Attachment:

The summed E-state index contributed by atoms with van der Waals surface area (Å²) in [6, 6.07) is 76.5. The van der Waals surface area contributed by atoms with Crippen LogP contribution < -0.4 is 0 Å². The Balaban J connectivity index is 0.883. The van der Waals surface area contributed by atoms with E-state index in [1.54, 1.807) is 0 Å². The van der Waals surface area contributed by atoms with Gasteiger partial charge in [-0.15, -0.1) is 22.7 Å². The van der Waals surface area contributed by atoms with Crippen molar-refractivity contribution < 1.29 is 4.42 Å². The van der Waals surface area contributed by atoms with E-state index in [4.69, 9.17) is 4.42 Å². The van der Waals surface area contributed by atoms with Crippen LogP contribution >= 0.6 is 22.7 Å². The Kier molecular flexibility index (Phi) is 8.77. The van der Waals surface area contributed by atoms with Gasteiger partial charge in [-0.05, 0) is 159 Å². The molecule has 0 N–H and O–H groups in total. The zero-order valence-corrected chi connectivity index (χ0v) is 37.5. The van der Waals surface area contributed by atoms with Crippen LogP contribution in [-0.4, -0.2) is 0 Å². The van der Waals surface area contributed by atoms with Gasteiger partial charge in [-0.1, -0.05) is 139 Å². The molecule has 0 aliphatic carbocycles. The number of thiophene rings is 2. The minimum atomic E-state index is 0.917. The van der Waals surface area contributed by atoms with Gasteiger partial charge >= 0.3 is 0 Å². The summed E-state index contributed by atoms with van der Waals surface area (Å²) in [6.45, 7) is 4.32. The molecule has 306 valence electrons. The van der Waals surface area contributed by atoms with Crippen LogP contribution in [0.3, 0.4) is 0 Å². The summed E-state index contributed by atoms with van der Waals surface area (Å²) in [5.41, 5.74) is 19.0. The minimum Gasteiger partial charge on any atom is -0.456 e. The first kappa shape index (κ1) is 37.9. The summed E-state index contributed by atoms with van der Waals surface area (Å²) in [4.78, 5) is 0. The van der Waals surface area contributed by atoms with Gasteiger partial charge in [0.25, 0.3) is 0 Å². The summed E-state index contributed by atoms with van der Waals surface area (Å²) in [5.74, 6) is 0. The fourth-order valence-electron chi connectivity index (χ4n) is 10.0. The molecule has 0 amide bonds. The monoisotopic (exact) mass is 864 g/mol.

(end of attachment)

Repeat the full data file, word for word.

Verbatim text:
The summed E-state index contributed by atoms with van der Waals surface area (Å²) in [6, 6.07) is 76.5. The van der Waals surface area contributed by atoms with Crippen LogP contribution < -0.4 is 0 Å². The Balaban J connectivity index is 0.883. The van der Waals surface area contributed by atoms with E-state index in [1.54, 1.807) is 0 Å². The van der Waals surface area contributed by atoms with Gasteiger partial charge in [-0.15, -0.1) is 22.7 Å². The van der Waals surface area contributed by atoms with Crippen molar-refractivity contribution < 1.29 is 4.42 Å². The van der Waals surface area contributed by atoms with E-state index in [4.69, 9.17) is 4.42 Å². The van der Waals surface area contributed by atoms with Crippen LogP contribution >= 0.6 is 22.7 Å². The Kier molecular flexibility index (Phi) is 8.77. The van der Waals surface area contributed by atoms with Gasteiger partial charge in [-0.05, 0) is 159 Å². The molecule has 0 N–H and O–H groups in total. The zero-order valence-corrected chi connectivity index (χ0v) is 37.5. The van der Waals surface area contributed by atoms with Crippen LogP contribution in [-0.4, -0.2) is 0 Å². The van der Waals surface area contributed by atoms with Gasteiger partial charge in [-0.1, -0.05) is 139 Å². The molecule has 0 aliphatic carbocycles. The number of thiophene rings is 2. The minimum atomic E-state index is 0.917. The van der Waals surface area contributed by atoms with Gasteiger partial charge >= 0.3 is 0 Å². The summed E-state index contributed by atoms with van der Waals surface area (Å²) in [6.45, 7) is 4.32. The molecule has 306 valence electrons. The van der Waals surface area contributed by atoms with Crippen LogP contribution in [0.3, 0.4) is 0 Å². The summed E-state index contributed by atoms with van der Waals surface area (Å²) in [5.41, 5.74) is 19.0. The minimum Gasteiger partial charge on any atom is -0.456 e. The first kappa shape index (κ1) is 37.9. The summed E-state index contributed by atoms with van der Waals surface area (Å²) in [4.78, 5) is 0. The van der Waals surface area contributed by atoms with Gasteiger partial charge in [0.25, 0.3) is 0 Å². The summed E-state index contributed by atoms with van der Waals surface area (Å²) in [5.74, 6) is 0. The fourth-order valence-electron chi connectivity index (χ4n) is 10.0. The molecule has 0 amide bonds. The monoisotopic (exact) mass is 864 g/mol.